The Audit Evidence is one of the International Standards on Auditing. It expects that the auditor is to obtain audit evidence from an appropriate mix of control systems and substantive tests of transactions and other balances.
The strength is that it requests the auditor to obtain sufficient and appropriate audit evidence in order to draw reasonable conclusions.
The audit evidence is however more reliable when it exists in documentary form compared to subsequent oral representation of the matters. The auditors consider reliability of information but involves less authentication of evidence.
Sufficiency and appropriateness are interrelated and supply to evidence obtained from both compliance and substantive procedures. Sufficiency is the measure of the quantity of audit evidence obtained, appropriateness of audit evidence relates to its relevance and reliability. Normally the auditor finds it necessary to relying evidence that is persuasive rather than conclusive. He may often seek evidence from different sources or of a different nature to support the same assertion.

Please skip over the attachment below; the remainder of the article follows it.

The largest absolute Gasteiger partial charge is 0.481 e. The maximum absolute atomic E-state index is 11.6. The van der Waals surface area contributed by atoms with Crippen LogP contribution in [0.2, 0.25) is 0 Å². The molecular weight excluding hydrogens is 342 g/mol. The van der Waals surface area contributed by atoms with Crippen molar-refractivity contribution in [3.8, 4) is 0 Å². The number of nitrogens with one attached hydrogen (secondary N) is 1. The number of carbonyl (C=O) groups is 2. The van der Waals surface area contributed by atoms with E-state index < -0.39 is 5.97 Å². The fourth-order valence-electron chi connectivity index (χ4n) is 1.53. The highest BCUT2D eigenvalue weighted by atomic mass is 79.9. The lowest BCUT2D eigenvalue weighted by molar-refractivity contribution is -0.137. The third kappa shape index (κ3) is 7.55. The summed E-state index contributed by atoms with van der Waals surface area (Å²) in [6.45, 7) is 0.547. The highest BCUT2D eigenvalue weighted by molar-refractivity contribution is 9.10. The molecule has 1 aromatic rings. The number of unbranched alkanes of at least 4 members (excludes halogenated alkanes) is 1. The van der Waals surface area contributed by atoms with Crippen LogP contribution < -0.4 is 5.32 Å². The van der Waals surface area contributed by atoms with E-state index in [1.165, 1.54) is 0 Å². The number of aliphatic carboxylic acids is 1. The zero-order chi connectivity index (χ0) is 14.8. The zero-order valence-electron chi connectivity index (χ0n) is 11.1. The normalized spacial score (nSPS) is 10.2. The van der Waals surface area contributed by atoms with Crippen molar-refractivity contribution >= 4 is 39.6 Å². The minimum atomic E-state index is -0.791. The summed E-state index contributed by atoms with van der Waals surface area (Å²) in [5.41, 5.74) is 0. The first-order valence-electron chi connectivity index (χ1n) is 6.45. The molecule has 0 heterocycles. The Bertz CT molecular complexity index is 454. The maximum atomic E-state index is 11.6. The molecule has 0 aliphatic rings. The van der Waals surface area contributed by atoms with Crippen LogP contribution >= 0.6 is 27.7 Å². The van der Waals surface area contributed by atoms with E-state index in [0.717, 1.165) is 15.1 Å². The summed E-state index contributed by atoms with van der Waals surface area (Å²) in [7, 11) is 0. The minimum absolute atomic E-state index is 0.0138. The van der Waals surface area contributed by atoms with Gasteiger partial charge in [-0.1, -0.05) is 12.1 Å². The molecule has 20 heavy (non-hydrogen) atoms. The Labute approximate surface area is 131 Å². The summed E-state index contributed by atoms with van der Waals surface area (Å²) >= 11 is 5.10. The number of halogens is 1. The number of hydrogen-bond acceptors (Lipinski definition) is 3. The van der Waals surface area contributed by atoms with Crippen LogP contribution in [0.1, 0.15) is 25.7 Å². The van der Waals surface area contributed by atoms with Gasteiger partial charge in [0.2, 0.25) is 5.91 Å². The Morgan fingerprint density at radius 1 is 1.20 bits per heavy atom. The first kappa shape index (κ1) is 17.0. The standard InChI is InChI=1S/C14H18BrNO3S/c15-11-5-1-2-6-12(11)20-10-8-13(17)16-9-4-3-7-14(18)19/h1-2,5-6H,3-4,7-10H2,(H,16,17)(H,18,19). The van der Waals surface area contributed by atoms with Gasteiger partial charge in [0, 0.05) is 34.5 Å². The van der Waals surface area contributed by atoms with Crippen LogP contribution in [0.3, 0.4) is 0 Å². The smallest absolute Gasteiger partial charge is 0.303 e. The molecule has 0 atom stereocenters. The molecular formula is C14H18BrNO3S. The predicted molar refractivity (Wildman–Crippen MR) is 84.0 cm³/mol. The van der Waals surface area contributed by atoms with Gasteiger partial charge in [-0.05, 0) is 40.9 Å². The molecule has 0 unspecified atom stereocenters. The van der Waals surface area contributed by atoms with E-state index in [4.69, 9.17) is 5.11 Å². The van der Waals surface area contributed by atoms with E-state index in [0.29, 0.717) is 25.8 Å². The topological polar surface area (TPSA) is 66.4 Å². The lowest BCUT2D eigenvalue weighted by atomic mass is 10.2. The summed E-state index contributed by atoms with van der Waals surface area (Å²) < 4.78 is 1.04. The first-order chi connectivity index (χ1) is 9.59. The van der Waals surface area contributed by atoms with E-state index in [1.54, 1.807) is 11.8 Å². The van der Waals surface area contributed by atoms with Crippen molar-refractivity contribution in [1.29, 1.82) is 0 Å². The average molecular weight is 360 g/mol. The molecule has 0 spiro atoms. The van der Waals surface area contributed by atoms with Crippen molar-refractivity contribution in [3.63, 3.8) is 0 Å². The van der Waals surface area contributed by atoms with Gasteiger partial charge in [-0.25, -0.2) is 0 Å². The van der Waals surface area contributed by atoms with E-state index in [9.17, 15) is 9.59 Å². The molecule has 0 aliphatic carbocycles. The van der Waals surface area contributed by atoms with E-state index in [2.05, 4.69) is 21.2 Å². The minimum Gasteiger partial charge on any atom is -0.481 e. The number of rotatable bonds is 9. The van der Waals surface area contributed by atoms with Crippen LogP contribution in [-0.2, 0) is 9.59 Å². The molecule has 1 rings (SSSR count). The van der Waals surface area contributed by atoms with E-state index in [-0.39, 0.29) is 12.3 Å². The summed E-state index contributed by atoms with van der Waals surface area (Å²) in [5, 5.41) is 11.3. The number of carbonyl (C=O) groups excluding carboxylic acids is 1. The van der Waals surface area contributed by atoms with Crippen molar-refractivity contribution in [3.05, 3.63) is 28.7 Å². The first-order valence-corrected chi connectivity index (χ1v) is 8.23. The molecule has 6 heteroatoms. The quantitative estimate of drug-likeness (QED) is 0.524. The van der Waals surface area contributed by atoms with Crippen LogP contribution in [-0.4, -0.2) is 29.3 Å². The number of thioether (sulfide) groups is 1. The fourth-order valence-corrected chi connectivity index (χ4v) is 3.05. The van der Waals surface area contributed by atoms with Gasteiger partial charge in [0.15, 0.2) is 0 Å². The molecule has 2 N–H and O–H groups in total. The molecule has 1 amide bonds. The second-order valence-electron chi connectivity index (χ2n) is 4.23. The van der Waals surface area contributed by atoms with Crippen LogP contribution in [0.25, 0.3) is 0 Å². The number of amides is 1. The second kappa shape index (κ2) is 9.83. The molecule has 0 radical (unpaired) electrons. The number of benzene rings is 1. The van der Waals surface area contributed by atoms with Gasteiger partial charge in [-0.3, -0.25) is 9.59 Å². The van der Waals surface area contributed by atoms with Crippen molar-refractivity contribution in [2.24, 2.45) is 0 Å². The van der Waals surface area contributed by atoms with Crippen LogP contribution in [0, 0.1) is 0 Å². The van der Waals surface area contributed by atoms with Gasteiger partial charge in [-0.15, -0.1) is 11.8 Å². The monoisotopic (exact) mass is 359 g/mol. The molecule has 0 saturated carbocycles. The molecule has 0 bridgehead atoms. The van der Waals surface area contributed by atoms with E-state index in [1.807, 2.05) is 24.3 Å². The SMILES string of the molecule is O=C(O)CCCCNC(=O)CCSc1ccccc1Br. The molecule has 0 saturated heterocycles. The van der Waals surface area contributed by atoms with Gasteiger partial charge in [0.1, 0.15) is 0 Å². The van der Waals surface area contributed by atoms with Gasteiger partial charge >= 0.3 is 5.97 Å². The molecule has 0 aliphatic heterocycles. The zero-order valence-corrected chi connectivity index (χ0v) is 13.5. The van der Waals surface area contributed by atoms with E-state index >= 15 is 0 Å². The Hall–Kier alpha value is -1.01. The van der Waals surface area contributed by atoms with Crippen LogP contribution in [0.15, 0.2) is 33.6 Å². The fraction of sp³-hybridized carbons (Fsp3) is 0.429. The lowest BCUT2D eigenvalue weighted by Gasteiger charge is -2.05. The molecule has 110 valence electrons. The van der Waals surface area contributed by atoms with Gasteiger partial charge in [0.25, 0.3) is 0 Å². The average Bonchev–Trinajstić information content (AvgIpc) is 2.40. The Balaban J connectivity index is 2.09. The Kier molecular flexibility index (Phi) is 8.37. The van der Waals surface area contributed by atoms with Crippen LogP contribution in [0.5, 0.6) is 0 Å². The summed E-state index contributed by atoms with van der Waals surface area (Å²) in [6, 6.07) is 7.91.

The audit evidence should in total enable the auditor to form an opinion on the financial information. In forming such an opinion the auditor does not normally examine all the information that is available to him because e can reach a conclusion about an account balance, class of transactions or a control by way of judgemental or statistical sampling procedures. The auditor's judgement as to what is sufficient appropriate audit evidence is influenced by such factors as:
• The degree of risk of misstatement.
• The materiality of the item in relation to the financial information taken as a whole.
• The experience gained during previous audits.
• The results of auditing procedures including fraud or error which may have been found.
• The type of information available.
So this is all about audit evidence.
There is no such thing as audit evidence. But since you have asked...well audit evidence is the evidence you get while auditing.